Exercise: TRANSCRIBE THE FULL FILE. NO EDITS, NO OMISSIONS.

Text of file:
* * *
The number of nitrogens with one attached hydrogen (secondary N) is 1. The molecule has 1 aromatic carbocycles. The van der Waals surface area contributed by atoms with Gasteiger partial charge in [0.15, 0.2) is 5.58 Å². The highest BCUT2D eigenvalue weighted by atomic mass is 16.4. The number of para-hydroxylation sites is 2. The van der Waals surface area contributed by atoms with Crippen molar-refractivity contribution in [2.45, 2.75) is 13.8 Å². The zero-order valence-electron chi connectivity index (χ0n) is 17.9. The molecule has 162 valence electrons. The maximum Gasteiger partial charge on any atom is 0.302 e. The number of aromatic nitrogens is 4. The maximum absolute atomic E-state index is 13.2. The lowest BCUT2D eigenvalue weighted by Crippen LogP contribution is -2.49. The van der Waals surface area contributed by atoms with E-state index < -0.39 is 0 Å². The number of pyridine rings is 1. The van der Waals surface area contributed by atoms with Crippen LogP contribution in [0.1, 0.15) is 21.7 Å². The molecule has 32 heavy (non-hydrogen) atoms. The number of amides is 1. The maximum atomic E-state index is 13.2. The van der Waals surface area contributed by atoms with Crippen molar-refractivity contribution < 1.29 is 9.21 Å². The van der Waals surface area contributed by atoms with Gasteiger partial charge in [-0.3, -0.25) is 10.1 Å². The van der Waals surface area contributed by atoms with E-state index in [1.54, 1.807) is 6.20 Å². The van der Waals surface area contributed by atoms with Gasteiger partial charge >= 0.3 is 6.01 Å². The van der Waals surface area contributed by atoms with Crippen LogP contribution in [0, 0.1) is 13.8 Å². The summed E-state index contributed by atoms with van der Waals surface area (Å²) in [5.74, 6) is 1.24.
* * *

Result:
The number of nitrogens with one attached hydrogen (secondary N) is 1. The molecule has 1 aromatic carbocycles. The van der Waals surface area contributed by atoms with Gasteiger partial charge in [0.15, 0.2) is 5.58 Å². The highest BCUT2D eigenvalue weighted by atomic mass is 16.4. The number of para-hydroxylation sites is 2. The van der Waals surface area contributed by atoms with Crippen molar-refractivity contribution in [2.45, 2.75) is 13.8 Å². The zero-order valence-electron chi connectivity index (χ0n) is 17.9. The molecule has 162 valence electrons. The maximum Gasteiger partial charge on any atom is 0.302 e. The number of aromatic nitrogens is 4. The maximum absolute atomic E-state index is 13.2. The lowest BCUT2D eigenvalue weighted by Crippen LogP contribution is -2.49. The van der Waals surface area contributed by atoms with E-state index < -0.39 is 0 Å². The number of pyridine rings is 1. The van der Waals surface area contributed by atoms with Crippen LogP contribution in [0.1, 0.15) is 21.7 Å². The molecule has 32 heavy (non-hydrogen) atoms. The number of amides is 1. The maximum atomic E-state index is 13.2. The van der Waals surface area contributed by atoms with Crippen molar-refractivity contribution < 1.29 is 9.21 Å². The van der Waals surface area contributed by atoms with Gasteiger partial charge in [-0.3, -0.25) is 10.1 Å². The van der Waals surface area contributed by atoms with E-state index in [1.54, 1.807) is 6.20 Å². The van der Waals surface area contributed by atoms with Gasteiger partial charge >= 0.3 is 6.01 Å². The van der Waals surface area contributed by atoms with Crippen LogP contribution in [0, 0.1) is 13.8 Å². The summed E-state index contributed by atoms with van der Waals surface area (Å²) in [5.74, 6) is 1.24.